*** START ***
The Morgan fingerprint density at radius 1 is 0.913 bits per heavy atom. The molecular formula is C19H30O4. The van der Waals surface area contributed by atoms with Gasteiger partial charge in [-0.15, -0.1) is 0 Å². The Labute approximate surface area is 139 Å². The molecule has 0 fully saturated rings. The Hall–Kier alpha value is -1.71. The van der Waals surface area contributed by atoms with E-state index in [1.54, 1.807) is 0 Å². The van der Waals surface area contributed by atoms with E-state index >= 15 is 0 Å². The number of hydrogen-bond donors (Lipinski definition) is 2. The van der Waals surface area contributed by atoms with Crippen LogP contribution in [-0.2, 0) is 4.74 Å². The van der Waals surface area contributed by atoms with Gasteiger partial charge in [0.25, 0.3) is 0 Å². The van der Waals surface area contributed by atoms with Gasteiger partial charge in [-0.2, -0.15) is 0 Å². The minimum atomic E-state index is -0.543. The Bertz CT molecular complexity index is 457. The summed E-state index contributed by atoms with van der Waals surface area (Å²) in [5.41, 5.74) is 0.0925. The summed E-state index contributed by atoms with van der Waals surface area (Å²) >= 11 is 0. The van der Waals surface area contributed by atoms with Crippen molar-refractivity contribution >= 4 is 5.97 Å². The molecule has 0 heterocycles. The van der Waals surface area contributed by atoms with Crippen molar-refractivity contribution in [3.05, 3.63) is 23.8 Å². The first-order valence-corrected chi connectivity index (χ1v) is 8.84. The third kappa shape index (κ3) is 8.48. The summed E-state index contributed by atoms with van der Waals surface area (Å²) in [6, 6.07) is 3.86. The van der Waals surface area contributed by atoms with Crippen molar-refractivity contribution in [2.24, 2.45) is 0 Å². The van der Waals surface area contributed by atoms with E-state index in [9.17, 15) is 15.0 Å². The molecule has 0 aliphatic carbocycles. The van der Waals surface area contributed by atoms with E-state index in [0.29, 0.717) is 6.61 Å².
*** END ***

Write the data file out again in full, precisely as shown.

The Morgan fingerprint density at radius 1 is 0.913 bits per heavy atom. The molecular formula is C19H30O4. The van der Waals surface area contributed by atoms with Gasteiger partial charge in [-0.15, -0.1) is 0 Å². The Labute approximate surface area is 139 Å². The molecule has 0 fully saturated rings. The Hall–Kier alpha value is -1.71. The van der Waals surface area contributed by atoms with E-state index in [1.54, 1.807) is 0 Å². The van der Waals surface area contributed by atoms with E-state index >= 15 is 0 Å². The number of hydrogen-bond donors (Lipinski definition) is 2. The van der Waals surface area contributed by atoms with Crippen LogP contribution in [-0.2, 0) is 4.74 Å². The van der Waals surface area contributed by atoms with Gasteiger partial charge in [0.25, 0.3) is 0 Å². The van der Waals surface area contributed by atoms with Gasteiger partial charge in [-0.2, -0.15) is 0 Å². The minimum atomic E-state index is -0.543. The Bertz CT molecular complexity index is 457. The summed E-state index contributed by atoms with van der Waals surface area (Å²) in [5.41, 5.74) is 0.0925. The summed E-state index contributed by atoms with van der Waals surface area (Å²) >= 11 is 0. The van der Waals surface area contributed by atoms with Crippen molar-refractivity contribution >= 4 is 5.97 Å². The molecule has 0 heterocycles. The van der Waals surface area contributed by atoms with Crippen molar-refractivity contribution in [3.05, 3.63) is 23.8 Å². The first-order valence-corrected chi connectivity index (χ1v) is 8.84. The third kappa shape index (κ3) is 8.48. The summed E-state index contributed by atoms with van der Waals surface area (Å²) in [6, 6.07) is 3.86. The van der Waals surface area contributed by atoms with Crippen molar-refractivity contribution in [2.24, 2.45) is 0 Å². The van der Waals surface area contributed by atoms with E-state index in [9.17, 15) is 15.0 Å². The molecule has 0 aliphatic carbocycles. The van der Waals surface area contributed by atoms with E-state index in [0.29, 0.717) is 6.61 Å².